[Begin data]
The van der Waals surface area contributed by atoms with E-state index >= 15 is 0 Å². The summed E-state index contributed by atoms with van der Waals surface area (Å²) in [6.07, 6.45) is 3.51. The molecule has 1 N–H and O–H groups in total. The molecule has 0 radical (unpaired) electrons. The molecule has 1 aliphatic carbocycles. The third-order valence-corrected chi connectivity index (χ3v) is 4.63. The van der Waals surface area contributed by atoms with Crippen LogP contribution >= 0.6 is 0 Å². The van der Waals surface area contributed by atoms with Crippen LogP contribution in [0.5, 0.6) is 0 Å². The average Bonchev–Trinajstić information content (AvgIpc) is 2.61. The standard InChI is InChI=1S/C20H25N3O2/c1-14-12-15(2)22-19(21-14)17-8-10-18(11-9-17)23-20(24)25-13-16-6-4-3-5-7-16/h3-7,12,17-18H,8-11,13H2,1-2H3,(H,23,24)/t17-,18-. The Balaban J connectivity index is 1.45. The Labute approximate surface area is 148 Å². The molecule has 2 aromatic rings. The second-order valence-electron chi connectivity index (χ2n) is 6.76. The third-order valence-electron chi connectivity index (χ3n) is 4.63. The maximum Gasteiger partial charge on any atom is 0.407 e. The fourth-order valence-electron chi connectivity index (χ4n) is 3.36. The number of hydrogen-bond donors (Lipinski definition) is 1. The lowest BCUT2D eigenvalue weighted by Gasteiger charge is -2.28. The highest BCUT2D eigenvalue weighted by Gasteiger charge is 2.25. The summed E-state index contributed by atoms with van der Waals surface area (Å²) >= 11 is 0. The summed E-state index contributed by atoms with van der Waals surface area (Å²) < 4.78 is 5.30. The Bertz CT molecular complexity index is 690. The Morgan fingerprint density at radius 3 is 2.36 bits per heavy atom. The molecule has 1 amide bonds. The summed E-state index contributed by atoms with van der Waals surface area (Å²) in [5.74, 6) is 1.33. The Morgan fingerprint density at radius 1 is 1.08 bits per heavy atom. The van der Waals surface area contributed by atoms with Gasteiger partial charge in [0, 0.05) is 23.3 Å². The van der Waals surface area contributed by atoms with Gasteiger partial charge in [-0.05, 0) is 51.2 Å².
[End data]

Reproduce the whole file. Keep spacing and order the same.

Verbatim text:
The van der Waals surface area contributed by atoms with E-state index >= 15 is 0 Å². The summed E-state index contributed by atoms with van der Waals surface area (Å²) in [6.07, 6.45) is 3.51. The molecule has 1 N–H and O–H groups in total. The molecule has 0 radical (unpaired) electrons. The molecule has 1 aliphatic carbocycles. The third-order valence-corrected chi connectivity index (χ3v) is 4.63. The van der Waals surface area contributed by atoms with Crippen LogP contribution >= 0.6 is 0 Å². The van der Waals surface area contributed by atoms with Crippen LogP contribution in [0.5, 0.6) is 0 Å². The average Bonchev–Trinajstić information content (AvgIpc) is 2.61. The standard InChI is InChI=1S/C20H25N3O2/c1-14-12-15(2)22-19(21-14)17-8-10-18(11-9-17)23-20(24)25-13-16-6-4-3-5-7-16/h3-7,12,17-18H,8-11,13H2,1-2H3,(H,23,24)/t17-,18-. The Balaban J connectivity index is 1.45. The Labute approximate surface area is 148 Å². The molecule has 2 aromatic rings. The second-order valence-electron chi connectivity index (χ2n) is 6.76. The third-order valence-electron chi connectivity index (χ3n) is 4.63. The maximum Gasteiger partial charge on any atom is 0.407 e. The fourth-order valence-electron chi connectivity index (χ4n) is 3.36. The number of hydrogen-bond donors (Lipinski definition) is 1. The lowest BCUT2D eigenvalue weighted by Gasteiger charge is -2.28. The highest BCUT2D eigenvalue weighted by Gasteiger charge is 2.25. The summed E-state index contributed by atoms with van der Waals surface area (Å²) >= 11 is 0. The summed E-state index contributed by atoms with van der Waals surface area (Å²) < 4.78 is 5.30. The Bertz CT molecular complexity index is 690. The Morgan fingerprint density at radius 3 is 2.36 bits per heavy atom. The molecule has 1 amide bonds. The summed E-state index contributed by atoms with van der Waals surface area (Å²) in [5.74, 6) is 1.33. The Morgan fingerprint density at radius 1 is 1.08 bits per heavy atom. The van der Waals surface area contributed by atoms with Gasteiger partial charge in [0, 0.05) is 23.3 Å². The van der Waals surface area contributed by atoms with Gasteiger partial charge in [-0.05, 0) is 51.2 Å².